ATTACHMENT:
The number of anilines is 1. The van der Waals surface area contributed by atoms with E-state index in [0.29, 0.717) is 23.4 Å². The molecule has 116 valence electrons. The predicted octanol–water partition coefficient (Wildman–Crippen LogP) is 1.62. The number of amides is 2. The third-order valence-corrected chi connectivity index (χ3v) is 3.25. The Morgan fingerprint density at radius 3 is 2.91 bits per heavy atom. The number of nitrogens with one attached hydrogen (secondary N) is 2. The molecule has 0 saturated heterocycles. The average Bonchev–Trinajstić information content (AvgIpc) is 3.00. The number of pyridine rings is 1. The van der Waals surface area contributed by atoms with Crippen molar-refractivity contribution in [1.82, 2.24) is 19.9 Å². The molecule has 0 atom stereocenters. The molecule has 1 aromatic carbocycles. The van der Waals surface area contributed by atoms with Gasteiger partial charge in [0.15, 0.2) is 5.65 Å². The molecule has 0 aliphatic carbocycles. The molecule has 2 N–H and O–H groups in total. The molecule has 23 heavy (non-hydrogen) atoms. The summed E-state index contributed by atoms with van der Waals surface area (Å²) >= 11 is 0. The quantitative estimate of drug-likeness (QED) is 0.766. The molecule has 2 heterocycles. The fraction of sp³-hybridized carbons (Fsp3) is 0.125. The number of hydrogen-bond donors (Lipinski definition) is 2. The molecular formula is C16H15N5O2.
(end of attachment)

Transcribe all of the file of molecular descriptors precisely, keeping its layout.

The number of anilines is 1. The van der Waals surface area contributed by atoms with E-state index in [0.29, 0.717) is 23.4 Å². The molecule has 116 valence electrons. The predicted octanol–water partition coefficient (Wildman–Crippen LogP) is 1.62. The number of amides is 2. The third-order valence-corrected chi connectivity index (χ3v) is 3.25. The Morgan fingerprint density at radius 3 is 2.91 bits per heavy atom. The number of nitrogens with one attached hydrogen (secondary N) is 2. The molecule has 0 saturated heterocycles. The average Bonchev–Trinajstić information content (AvgIpc) is 3.00. The number of pyridine rings is 1. The van der Waals surface area contributed by atoms with Crippen molar-refractivity contribution in [1.82, 2.24) is 19.9 Å². The molecule has 0 atom stereocenters. The molecule has 1 aromatic carbocycles. The van der Waals surface area contributed by atoms with Gasteiger partial charge in [0.15, 0.2) is 5.65 Å². The molecule has 0 aliphatic carbocycles. The molecule has 2 N–H and O–H groups in total. The molecule has 23 heavy (non-hydrogen) atoms. The summed E-state index contributed by atoms with van der Waals surface area (Å²) >= 11 is 0. The quantitative estimate of drug-likeness (QED) is 0.766. The molecule has 2 heterocycles. The fraction of sp³-hybridized carbons (Fsp3) is 0.125. The number of hydrogen-bond donors (Lipinski definition) is 2. The molecular formula is C16H15N5O2.